Thursday, June 20, 2024

020613i-Central-Square-C2bEven as the Cambridge Redevelopment Authority’s decades of work shaping Kendall Square narrow to a parcel or two, city councillors began talking Wednesday about letting it handle parts of Central Square as well.

They also talked about finding a new way to run discussion about changes coming to Central to keep from dividing the city into factions.

“With so much at stake, we should look for something that perhaps doesn’t aim for one side or the other,” Mayor Henrietta Davis said Wednesday at a City Council Ordinance Committee hearing. “Are you on this side or that side? I don’t think that’s very productive. I welcome the thoughts of the [Community Development Department] staff and others about what else could be more about problem solving.”

What’s at stake is the height and density of construction in the square, where more than two years of work from a red ribbon commission and Central Square Advisory Committee has culminated in the so-called C2 report, half of a “K2C2 process” run by consultant Goody Clancy that looked at Central and Kendall squares and the Osborn Triangle, where the squares meet at Massachusetts Avenue.

“Not enough people”

The height of commercial buildings along the avenue would stay at 80 feet but could rise as high as 140 feet for residential buildings, serving as an incentive to developers and a way to ensure the area has enough population to support stores and restaurants. In the words of Central Square Business Association President Robin Lapidus, added population would “unlock the potential that is Central Square and make the most of this cultural district.”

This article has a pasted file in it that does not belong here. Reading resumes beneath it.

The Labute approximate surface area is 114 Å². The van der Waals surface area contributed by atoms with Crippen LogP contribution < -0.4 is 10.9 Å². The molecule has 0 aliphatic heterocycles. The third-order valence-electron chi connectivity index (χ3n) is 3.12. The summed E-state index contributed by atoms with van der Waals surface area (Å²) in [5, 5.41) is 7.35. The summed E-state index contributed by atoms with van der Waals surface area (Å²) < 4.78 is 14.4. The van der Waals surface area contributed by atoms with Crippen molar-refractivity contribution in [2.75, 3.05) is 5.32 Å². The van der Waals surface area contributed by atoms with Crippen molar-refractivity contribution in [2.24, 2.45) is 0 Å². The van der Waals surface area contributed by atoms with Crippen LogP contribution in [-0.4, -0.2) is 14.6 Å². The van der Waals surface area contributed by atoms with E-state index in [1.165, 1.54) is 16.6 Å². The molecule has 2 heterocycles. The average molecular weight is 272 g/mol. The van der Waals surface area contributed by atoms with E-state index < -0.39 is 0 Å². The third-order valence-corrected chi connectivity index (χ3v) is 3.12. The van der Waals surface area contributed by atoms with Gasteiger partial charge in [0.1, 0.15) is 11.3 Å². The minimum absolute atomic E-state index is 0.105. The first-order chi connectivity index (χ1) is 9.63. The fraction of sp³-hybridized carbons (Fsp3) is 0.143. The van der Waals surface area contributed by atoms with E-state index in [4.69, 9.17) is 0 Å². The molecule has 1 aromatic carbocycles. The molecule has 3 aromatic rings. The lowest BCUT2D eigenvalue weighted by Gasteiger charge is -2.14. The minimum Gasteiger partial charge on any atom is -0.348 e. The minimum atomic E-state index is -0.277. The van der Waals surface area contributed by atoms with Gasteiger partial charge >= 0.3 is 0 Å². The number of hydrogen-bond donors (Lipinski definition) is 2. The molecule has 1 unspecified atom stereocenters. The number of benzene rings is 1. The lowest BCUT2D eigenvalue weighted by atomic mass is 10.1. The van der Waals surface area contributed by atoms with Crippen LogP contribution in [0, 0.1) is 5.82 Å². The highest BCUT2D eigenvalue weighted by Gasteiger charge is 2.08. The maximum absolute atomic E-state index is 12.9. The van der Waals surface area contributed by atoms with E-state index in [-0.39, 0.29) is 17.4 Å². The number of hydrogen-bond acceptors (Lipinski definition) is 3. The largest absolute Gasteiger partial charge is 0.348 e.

“The real issue is there is just not enough people here. There are not enough people for The Middle East to open for breakfast – and, really, not enough for Brookline Lunch to open for breakfast,” said Lapidus as examples of a problem found by the advisory group. “We came to the conclusion there aren’t enough people here to make a great outdoor space great.”

Some residents have complained that development citywide has been a boon for developers and wealthy, often transient residents but failed to lower costs for increasingly squeezed low- and moderate-income people and families.